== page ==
Charles Augustus Forkert (1854-1928), a Prussian, was born May 11, 1854 in Germany. He married Margaretha Roth (1844-1937), the widow of George Haas. She had three children: Robert Haas (1866-1935), Antoinette H. Veillon (1869- 953), and George Haas (1873-1940).(The Jackson County Times, May 15, 1937) Mr. Forkert was forty-seven years of age before he began experimenting with pecan propagation at Ocean Springs. Before arriving here from New Orleans where he was the gardener in the Horticultural Hall at the 1885 World Cotton Centennial Exposition, Forkert had roamed America from Massachusetts to Texas.(The Jackson County Times, July 28, 1928, p. 1)
In June 1910, Charles A. Forkert acquired for $1500 about fifty-three acres of land in the Alto Park Addition Subdivision and the SW/4 of the NW/4 of Section 29, T7S-R8W, primarily along Kensington Avenue, from Minna Houghton of Grand Forks County, North Dakota. Here he operated his Bay View Nursery and pecan and fruit orchards. In addition to his
great knowledge of the pecan, Mr. Forkert was held in high esteem as an authority on the cultivation of grapes, peaches, and persimmons. He had particular success with the Georgia Belle peach and the Minnie, Ellen Scott, and Rolando grape varieties.(JXCO Land Deed Bk. 36, p. 28 and The Jackson County Times, July 24, 1926)
Quality Trees of Select Varieties Trees grafted with wood from bearing orchard, which assures early bearing trees and guarantees genuineness of variety.
Write for Price List to C. FORKERT
Bay View Pecan Nursery Ocean Springs, Miss.
(The Ocean Springs News, November 4, 1915, p. 3)
I.H. Bass Nursery Company
In February 1920, for $3250 and three years, Mr. Forkert leased his lands and all nursery stock, pecans, and satsuma oranges to I.H. Bass Nursery Company of Lumberton, Mississippi. In April 1920, Bass negotiated a lease with Mrs. W.R. Stuart (1840-1925) for a one-half acre tract of land in Section 29, T7S-R8W.(JXCO Land Deed Bk. 47, p. 581 and
Bk. 48, pp. 94-95)
I.H. Bass was one of the largest nurseries in Mississippi and had planned to have a permanent facility here. Bass closed their operations at Ocean Springs in January 1923. Local manager, Charles R. Maxwell (1891-1967), was transferred to Lumberton.(The Jackson County Times, February 3, 1923)
In April 1923, several years before his demise on July 21, 1928, Charles A. Forkert sold his nursery and pecan lands to his step-daughter, Antoinette Haas Veillon, the spouse of Alceide Veillon (1862-1949). She conveyed them to a German immigrant, Reinhold W. Schluter (1890-1966), in January 1935 for $6500.(JXCO Land Deed Bk. 53, p. 27 and Bk. 66, pp.
550-552) In 1952, Mr. Schluter platted his pecan lands along Kensington Drive as the Schluter Park Subdivision. He established the Schluter Educational Trust to provide scholarships for selected students of Ocean Springs high schools.(Schmidt, 1972, p. 130)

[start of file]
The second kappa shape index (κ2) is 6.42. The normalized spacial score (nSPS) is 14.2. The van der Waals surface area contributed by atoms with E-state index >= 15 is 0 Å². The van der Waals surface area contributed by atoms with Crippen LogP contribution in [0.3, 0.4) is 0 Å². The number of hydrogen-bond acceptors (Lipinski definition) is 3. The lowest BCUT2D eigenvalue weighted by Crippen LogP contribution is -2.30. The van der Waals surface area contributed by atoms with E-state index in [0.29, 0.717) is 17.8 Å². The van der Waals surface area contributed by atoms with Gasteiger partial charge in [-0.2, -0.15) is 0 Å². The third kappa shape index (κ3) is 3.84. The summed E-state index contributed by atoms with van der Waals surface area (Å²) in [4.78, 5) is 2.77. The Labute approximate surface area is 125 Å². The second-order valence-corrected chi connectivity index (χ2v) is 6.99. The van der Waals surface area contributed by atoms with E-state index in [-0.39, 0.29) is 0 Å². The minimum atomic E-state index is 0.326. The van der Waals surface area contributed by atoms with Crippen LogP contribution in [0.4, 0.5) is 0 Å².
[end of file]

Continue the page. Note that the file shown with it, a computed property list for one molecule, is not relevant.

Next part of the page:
After Charles A. Forkert died intestate in 1928, he left an estate valued at more than $15,000, primarily in bonds. It is alleged that Alceide Veillon destroyed his experimental agricultural data rather than provide it to government researchers who were interested in his work on pecans.(JXCO, Ms. Chancery Court Cause No. 5084 and No. 9009). Circa 1923, Mr. Veillon had married Antoinette Hass. They built a cottage at present day 300 Ward Avenue, which sarcastically acquired the moniker, "the Veillon honeymoon cottage", since Miss Haas was believed doomed to spinsterhood by the local populous. Alceide Veillon had come to Ocean Springs from New Orleans circa 1890. At the time, he was married to Henrietta "Cora" Hyde (1863-1920), a native of Vermont, and relative of Mrs. F.M. Weed, a former Mayor of Ocean Springs. They married circa 1885, probably at New Orleans. Veillon made his livelihood as a hack driver (1900), meat market operator on Washington Avenue (1910), and later he ran a billiard hall in the old Lundy Building on the southeast corner of Washington and Government. When Charles Forkert died in 1928, it is alleged that Veillon destroyed his experimental agricultural data rather than provide it to government researchers who were interested in his work on pecans. Alceide and Nette Veillon inherited the Forkert place which was located near Dr. Furr's residence on Kensington Avenue. They moved to the Forkert house probably in the late 1920s. In April 1994, the Veillon Cottage on Ward Avenue was bought from Duke Sutherland by Naomi Fields, a former nurse from West Virginia. Mrs. Fields has operated a bed and breakfast establishment here, called the Magnolia House.(JXCO, Ms. Bk.1037, p. 586)
Alceide and Nette Veillon inherited the Forkert place, which was located near Dr. Richard Furr's residence on Warren Drive. They moved to the Forkert house probably in the late 1920s. In 1999, Henry H. Furr, local architect, designed and commenced the erection of his home at 1600 Warren Drive, very near the site of the remains of the old Forkert place. It is believed that the Forkert place burned to the ground in the 1950s.
JXCO, Ms. Chancery Court Cause No. 5084, "The Estate of Charles Forkert", August 1928.
JXCO, Ms. Chancery Court Cause No. 9009, "The Last Will of Margaretha Forkert",
The Daily Herald, "Peaches and Grapes", July 29, 1926.
The Jackson County Times, "Local and Personal", February 3, 1923.
The Jackson County Times, "Pioneer Pecan Grower Died Saturday, July 21",July 28, 1928.
The Jackson County Times, "Mrs. Margaret Forkert", May 15, 1937.
The Ocean Springs News, "Local News", February 7, 1914.
The Ocean Springs News," C. Forkert- Bay View Pecan Nursery", November 4, 1915.
The Progress, October 14, 1904.
The Progress, "C. Forkert", December 24, 1904.